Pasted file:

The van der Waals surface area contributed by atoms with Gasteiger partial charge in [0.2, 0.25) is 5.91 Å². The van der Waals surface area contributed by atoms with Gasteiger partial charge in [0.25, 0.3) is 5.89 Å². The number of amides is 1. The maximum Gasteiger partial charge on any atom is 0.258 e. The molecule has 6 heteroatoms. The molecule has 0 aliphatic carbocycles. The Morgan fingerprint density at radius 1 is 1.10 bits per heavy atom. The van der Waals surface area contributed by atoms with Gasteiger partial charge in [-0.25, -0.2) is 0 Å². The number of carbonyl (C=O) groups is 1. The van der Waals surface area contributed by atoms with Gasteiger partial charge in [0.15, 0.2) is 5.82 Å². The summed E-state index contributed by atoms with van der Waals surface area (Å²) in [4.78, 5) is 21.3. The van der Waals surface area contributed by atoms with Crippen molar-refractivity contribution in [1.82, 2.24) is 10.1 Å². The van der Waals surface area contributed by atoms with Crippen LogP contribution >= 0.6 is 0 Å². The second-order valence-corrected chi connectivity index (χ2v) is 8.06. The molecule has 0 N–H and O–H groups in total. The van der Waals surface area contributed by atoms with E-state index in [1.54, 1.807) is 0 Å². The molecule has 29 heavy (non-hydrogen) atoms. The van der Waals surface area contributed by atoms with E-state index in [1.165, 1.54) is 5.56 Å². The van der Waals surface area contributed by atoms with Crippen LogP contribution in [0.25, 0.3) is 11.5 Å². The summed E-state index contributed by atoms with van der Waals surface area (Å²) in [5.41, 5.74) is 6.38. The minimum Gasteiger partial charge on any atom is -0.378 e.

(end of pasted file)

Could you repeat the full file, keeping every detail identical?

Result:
The van der Waals surface area contributed by atoms with Gasteiger partial charge in [0.2, 0.25) is 5.91 Å². The van der Waals surface area contributed by atoms with Gasteiger partial charge in [0.25, 0.3) is 5.89 Å². The number of amides is 1. The maximum Gasteiger partial charge on any atom is 0.258 e. The molecule has 6 heteroatoms. The molecule has 0 aliphatic carbocycles. The Morgan fingerprint density at radius 1 is 1.10 bits per heavy atom. The van der Waals surface area contributed by atoms with Gasteiger partial charge in [-0.25, -0.2) is 0 Å². The number of carbonyl (C=O) groups is 1. The van der Waals surface area contributed by atoms with Gasteiger partial charge in [0.15, 0.2) is 5.82 Å². The summed E-state index contributed by atoms with van der Waals surface area (Å²) in [4.78, 5) is 21.3. The van der Waals surface area contributed by atoms with Crippen molar-refractivity contribution in [1.82, 2.24) is 10.1 Å². The van der Waals surface area contributed by atoms with Crippen LogP contribution >= 0.6 is 0 Å². The second-order valence-corrected chi connectivity index (χ2v) is 8.06. The molecule has 0 N–H and O–H groups in total. The van der Waals surface area contributed by atoms with E-state index in [1.54, 1.807) is 0 Å². The molecule has 29 heavy (non-hydrogen) atoms. The van der Waals surface area contributed by atoms with E-state index in [1.165, 1.54) is 5.56 Å². The van der Waals surface area contributed by atoms with Crippen LogP contribution in [0.25, 0.3) is 11.5 Å². The summed E-state index contributed by atoms with van der Waals surface area (Å²) in [5.41, 5.74) is 6.38. The minimum Gasteiger partial charge on any atom is -0.378 e.